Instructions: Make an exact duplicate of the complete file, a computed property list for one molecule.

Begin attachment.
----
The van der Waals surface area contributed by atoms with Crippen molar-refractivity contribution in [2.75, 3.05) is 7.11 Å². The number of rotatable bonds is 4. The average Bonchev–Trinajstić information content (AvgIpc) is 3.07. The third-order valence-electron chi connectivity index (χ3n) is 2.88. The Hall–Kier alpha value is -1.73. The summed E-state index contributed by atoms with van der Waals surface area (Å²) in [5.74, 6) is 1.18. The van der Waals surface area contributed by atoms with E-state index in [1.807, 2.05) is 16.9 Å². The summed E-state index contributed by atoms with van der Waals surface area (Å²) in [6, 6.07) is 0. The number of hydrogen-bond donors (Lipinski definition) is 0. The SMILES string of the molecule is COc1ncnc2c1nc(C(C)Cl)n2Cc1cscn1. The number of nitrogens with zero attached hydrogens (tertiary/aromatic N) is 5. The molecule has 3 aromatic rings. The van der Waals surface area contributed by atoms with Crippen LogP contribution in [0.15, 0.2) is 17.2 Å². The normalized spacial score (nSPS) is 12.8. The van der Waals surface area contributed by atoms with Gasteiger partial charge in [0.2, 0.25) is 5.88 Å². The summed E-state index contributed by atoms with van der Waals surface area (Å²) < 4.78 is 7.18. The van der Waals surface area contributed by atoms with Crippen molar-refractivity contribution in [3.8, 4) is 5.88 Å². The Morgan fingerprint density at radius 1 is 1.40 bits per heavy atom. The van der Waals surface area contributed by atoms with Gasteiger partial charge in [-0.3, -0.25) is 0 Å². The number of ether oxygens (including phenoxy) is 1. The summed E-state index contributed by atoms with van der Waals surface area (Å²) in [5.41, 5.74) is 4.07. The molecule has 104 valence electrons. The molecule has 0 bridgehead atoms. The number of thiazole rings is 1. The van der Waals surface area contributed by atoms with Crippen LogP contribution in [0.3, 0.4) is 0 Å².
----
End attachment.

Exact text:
The van der Waals surface area contributed by atoms with Crippen molar-refractivity contribution in [2.75, 3.05) is 7.11 Å². The number of rotatable bonds is 4. The average Bonchev–Trinajstić information content (AvgIpc) is 3.07. The third-order valence-electron chi connectivity index (χ3n) is 2.88. The Hall–Kier alpha value is -1.73. The summed E-state index contributed by atoms with van der Waals surface area (Å²) in [5.74, 6) is 1.18. The van der Waals surface area contributed by atoms with E-state index in [1.807, 2.05) is 16.9 Å². The summed E-state index contributed by atoms with van der Waals surface area (Å²) in [6, 6.07) is 0. The number of hydrogen-bond donors (Lipinski definition) is 0. The SMILES string of the molecule is COc1ncnc2c1nc(C(C)Cl)n2Cc1cscn1. The number of nitrogens with zero attached hydrogens (tertiary/aromatic N) is 5. The molecule has 3 aromatic rings. The van der Waals surface area contributed by atoms with Crippen LogP contribution in [0.15, 0.2) is 17.2 Å². The normalized spacial score (nSPS) is 12.8. The van der Waals surface area contributed by atoms with Gasteiger partial charge in [0.2, 0.25) is 5.88 Å². The summed E-state index contributed by atoms with van der Waals surface area (Å²) < 4.78 is 7.18. The van der Waals surface area contributed by atoms with Crippen molar-refractivity contribution in [3.8, 4) is 5.88 Å². The Morgan fingerprint density at radius 1 is 1.40 bits per heavy atom. The van der Waals surface area contributed by atoms with Gasteiger partial charge in [-0.3, -0.25) is 0 Å². The number of ether oxygens (including phenoxy) is 1. The summed E-state index contributed by atoms with van der Waals surface area (Å²) in [5.41, 5.74) is 4.07. The molecule has 104 valence electrons. The molecule has 0 bridgehead atoms. The number of thiazole rings is 1. The van der Waals surface area contributed by atoms with Crippen LogP contribution in [0.3, 0.4) is 0 Å².